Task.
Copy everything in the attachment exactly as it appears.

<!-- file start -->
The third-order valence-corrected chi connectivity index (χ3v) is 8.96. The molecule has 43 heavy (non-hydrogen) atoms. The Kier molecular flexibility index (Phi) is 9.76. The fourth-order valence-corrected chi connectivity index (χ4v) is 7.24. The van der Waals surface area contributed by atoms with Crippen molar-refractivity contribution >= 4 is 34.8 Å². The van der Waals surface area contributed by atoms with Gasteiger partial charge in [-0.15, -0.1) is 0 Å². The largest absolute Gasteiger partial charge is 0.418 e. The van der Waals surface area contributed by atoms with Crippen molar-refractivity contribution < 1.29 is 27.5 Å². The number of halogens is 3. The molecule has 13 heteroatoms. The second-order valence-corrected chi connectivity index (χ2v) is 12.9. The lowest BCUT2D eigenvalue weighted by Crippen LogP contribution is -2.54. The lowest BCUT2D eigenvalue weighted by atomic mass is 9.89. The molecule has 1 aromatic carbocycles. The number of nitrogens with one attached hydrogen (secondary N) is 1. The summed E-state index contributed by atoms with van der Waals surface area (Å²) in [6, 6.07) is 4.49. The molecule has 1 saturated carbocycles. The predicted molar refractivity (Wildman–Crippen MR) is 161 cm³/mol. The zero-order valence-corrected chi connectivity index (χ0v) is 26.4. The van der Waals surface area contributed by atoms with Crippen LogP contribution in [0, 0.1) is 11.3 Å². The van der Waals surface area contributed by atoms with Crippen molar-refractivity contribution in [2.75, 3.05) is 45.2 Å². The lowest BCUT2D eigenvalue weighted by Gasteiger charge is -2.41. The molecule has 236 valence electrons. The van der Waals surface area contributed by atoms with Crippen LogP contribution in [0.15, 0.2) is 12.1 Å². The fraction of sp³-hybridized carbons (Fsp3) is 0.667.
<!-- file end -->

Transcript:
The third-order valence-corrected chi connectivity index (χ3v) is 8.96. The molecule has 43 heavy (non-hydrogen) atoms. The Kier molecular flexibility index (Phi) is 9.76. The fourth-order valence-corrected chi connectivity index (χ4v) is 7.24. The van der Waals surface area contributed by atoms with Crippen molar-refractivity contribution >= 4 is 34.8 Å². The van der Waals surface area contributed by atoms with Gasteiger partial charge in [-0.15, -0.1) is 0 Å². The largest absolute Gasteiger partial charge is 0.418 e. The van der Waals surface area contributed by atoms with Crippen molar-refractivity contribution < 1.29 is 27.5 Å². The number of halogens is 3. The molecule has 13 heteroatoms. The second-order valence-corrected chi connectivity index (χ2v) is 12.9. The lowest BCUT2D eigenvalue weighted by Crippen LogP contribution is -2.54. The lowest BCUT2D eigenvalue weighted by atomic mass is 9.89. The molecule has 1 aromatic carbocycles. The number of nitrogens with one attached hydrogen (secondary N) is 1. The summed E-state index contributed by atoms with van der Waals surface area (Å²) in [6, 6.07) is 4.49. The molecule has 1 saturated carbocycles. The predicted molar refractivity (Wildman–Crippen MR) is 161 cm³/mol. The zero-order valence-corrected chi connectivity index (χ0v) is 26.4. The van der Waals surface area contributed by atoms with Crippen LogP contribution in [0, 0.1) is 11.3 Å². The van der Waals surface area contributed by atoms with Crippen molar-refractivity contribution in [2.75, 3.05) is 45.2 Å². The lowest BCUT2D eigenvalue weighted by Gasteiger charge is -2.41. The molecule has 236 valence electrons. The van der Waals surface area contributed by atoms with Crippen LogP contribution in [0.15, 0.2) is 12.1 Å². The fraction of sp³-hybridized carbons (Fsp3) is 0.667.